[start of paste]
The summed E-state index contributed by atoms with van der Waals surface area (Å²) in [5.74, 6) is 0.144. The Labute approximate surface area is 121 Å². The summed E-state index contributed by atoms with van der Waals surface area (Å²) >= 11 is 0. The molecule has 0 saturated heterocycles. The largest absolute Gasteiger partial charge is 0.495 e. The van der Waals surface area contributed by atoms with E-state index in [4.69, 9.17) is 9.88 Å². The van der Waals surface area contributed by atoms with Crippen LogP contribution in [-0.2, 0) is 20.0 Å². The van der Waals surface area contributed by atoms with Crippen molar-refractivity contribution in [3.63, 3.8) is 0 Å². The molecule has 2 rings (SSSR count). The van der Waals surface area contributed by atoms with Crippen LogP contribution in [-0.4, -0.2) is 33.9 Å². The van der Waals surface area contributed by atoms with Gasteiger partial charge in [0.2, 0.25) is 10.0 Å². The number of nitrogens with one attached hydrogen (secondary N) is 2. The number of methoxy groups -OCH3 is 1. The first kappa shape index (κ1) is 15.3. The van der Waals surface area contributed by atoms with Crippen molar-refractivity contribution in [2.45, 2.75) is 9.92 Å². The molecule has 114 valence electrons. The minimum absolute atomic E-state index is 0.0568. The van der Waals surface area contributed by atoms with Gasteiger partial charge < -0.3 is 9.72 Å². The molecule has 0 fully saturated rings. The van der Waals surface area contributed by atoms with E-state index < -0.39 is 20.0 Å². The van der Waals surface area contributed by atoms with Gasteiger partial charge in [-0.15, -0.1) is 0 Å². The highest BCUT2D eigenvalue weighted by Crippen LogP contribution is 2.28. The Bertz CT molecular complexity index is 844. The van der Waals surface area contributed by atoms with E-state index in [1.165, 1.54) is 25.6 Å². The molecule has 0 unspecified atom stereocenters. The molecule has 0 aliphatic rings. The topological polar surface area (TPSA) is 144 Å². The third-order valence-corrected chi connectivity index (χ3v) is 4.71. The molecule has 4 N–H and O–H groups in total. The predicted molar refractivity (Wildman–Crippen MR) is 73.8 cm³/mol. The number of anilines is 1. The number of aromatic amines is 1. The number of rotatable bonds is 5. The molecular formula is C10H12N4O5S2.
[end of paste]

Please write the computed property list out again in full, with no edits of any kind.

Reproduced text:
The summed E-state index contributed by atoms with van der Waals surface area (Å²) in [5.74, 6) is 0.144. The Labute approximate surface area is 121 Å². The summed E-state index contributed by atoms with van der Waals surface area (Å²) >= 11 is 0. The molecule has 0 saturated heterocycles. The largest absolute Gasteiger partial charge is 0.495 e. The van der Waals surface area contributed by atoms with E-state index in [4.69, 9.17) is 9.88 Å². The van der Waals surface area contributed by atoms with Crippen LogP contribution in [-0.2, 0) is 20.0 Å². The van der Waals surface area contributed by atoms with Crippen molar-refractivity contribution in [3.63, 3.8) is 0 Å². The molecule has 2 rings (SSSR count). The van der Waals surface area contributed by atoms with Crippen LogP contribution in [-0.4, -0.2) is 33.9 Å². The van der Waals surface area contributed by atoms with Gasteiger partial charge in [0.2, 0.25) is 10.0 Å². The number of nitrogens with one attached hydrogen (secondary N) is 2. The number of methoxy groups -OCH3 is 1. The first kappa shape index (κ1) is 15.3. The van der Waals surface area contributed by atoms with Crippen molar-refractivity contribution in [2.45, 2.75) is 9.92 Å². The molecule has 114 valence electrons. The minimum absolute atomic E-state index is 0.0568. The van der Waals surface area contributed by atoms with Gasteiger partial charge < -0.3 is 9.72 Å². The molecule has 0 fully saturated rings. The van der Waals surface area contributed by atoms with E-state index < -0.39 is 20.0 Å². The van der Waals surface area contributed by atoms with Gasteiger partial charge in [-0.15, -0.1) is 0 Å². The highest BCUT2D eigenvalue weighted by Crippen LogP contribution is 2.28. The Bertz CT molecular complexity index is 844. The van der Waals surface area contributed by atoms with E-state index in [1.165, 1.54) is 25.6 Å². The molecule has 0 unspecified atom stereocenters. The molecule has 0 aliphatic rings. The topological polar surface area (TPSA) is 144 Å². The third-order valence-corrected chi connectivity index (χ3v) is 4.71. The molecule has 4 N–H and O–H groups in total. The predicted molar refractivity (Wildman–Crippen MR) is 73.8 cm³/mol. The number of anilines is 1. The number of aromatic amines is 1. The number of rotatable bonds is 5. The molecular formula is C10H12N4O5S2.